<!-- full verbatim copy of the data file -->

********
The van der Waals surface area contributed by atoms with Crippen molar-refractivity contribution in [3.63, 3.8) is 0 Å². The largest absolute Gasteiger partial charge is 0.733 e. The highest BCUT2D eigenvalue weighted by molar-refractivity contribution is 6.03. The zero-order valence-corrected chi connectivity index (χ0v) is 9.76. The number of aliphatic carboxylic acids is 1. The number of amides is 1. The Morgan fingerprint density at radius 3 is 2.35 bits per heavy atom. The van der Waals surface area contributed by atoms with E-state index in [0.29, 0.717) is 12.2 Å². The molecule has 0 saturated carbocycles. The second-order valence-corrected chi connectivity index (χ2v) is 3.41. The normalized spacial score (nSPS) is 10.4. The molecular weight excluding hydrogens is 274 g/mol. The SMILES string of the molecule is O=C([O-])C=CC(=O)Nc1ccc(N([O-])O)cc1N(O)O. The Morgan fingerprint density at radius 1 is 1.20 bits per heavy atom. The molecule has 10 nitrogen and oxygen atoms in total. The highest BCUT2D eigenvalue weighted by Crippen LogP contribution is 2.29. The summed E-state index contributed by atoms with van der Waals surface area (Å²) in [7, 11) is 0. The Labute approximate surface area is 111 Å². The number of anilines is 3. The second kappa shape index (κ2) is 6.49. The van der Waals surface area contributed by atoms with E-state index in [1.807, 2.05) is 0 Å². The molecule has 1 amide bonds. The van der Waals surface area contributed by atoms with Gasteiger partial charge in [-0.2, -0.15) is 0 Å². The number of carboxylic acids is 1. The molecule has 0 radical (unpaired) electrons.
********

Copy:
The van der Waals surface area contributed by atoms with Crippen molar-refractivity contribution in [3.63, 3.8) is 0 Å². The largest absolute Gasteiger partial charge is 0.733 e. The highest BCUT2D eigenvalue weighted by molar-refractivity contribution is 6.03. The zero-order valence-corrected chi connectivity index (χ0v) is 9.76. The number of aliphatic carboxylic acids is 1. The number of amides is 1. The Morgan fingerprint density at radius 3 is 2.35 bits per heavy atom. The van der Waals surface area contributed by atoms with E-state index in [0.29, 0.717) is 12.2 Å². The molecule has 0 saturated carbocycles. The second-order valence-corrected chi connectivity index (χ2v) is 3.41. The normalized spacial score (nSPS) is 10.4. The molecular weight excluding hydrogens is 274 g/mol. The SMILES string of the molecule is O=C([O-])C=CC(=O)Nc1ccc(N([O-])O)cc1N(O)O. The Morgan fingerprint density at radius 1 is 1.20 bits per heavy atom. The molecule has 10 nitrogen and oxygen atoms in total. The highest BCUT2D eigenvalue weighted by Crippen LogP contribution is 2.29. The summed E-state index contributed by atoms with van der Waals surface area (Å²) in [7, 11) is 0. The Labute approximate surface area is 111 Å². The number of anilines is 3. The second kappa shape index (κ2) is 6.49. The van der Waals surface area contributed by atoms with E-state index in [1.807, 2.05) is 0 Å². The molecule has 1 amide bonds. The van der Waals surface area contributed by atoms with Gasteiger partial charge in [-0.2, -0.15) is 0 Å². The number of carboxylic acids is 1. The molecule has 0 radical (unpaired) electrons.